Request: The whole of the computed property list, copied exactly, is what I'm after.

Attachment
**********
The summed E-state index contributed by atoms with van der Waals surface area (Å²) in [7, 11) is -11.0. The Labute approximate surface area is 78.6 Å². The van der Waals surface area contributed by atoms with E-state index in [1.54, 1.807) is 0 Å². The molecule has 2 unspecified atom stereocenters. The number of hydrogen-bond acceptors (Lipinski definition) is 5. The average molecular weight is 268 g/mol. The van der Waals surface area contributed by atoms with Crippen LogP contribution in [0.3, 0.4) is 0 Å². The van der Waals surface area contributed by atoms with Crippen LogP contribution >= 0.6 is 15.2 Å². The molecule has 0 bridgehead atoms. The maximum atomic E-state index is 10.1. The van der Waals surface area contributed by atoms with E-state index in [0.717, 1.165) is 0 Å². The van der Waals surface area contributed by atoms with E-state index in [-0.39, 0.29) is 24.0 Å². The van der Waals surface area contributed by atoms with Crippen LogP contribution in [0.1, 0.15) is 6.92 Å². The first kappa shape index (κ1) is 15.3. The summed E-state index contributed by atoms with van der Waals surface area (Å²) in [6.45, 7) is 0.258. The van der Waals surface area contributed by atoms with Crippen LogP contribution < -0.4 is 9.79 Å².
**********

The summed E-state index contributed by atoms with van der Waals surface area (Å²) in [7, 11) is -11.0. The Labute approximate surface area is 78.6 Å². The van der Waals surface area contributed by atoms with E-state index in [1.54, 1.807) is 0 Å². The molecule has 2 unspecified atom stereocenters. The number of hydrogen-bond acceptors (Lipinski definition) is 5. The average molecular weight is 268 g/mol. The van der Waals surface area contributed by atoms with Crippen LogP contribution in [0.3, 0.4) is 0 Å². The van der Waals surface area contributed by atoms with Crippen LogP contribution >= 0.6 is 15.2 Å². The molecule has 0 bridgehead atoms. The maximum atomic E-state index is 10.1. The van der Waals surface area contributed by atoms with E-state index in [0.717, 1.165) is 0 Å². The van der Waals surface area contributed by atoms with E-state index in [-0.39, 0.29) is 24.0 Å². The van der Waals surface area contributed by atoms with Crippen LogP contribution in [0.1, 0.15) is 6.92 Å². The first kappa shape index (κ1) is 15.3. The summed E-state index contributed by atoms with van der Waals surface area (Å²) in [6.45, 7) is 0.258. The van der Waals surface area contributed by atoms with Crippen LogP contribution < -0.4 is 9.79 Å².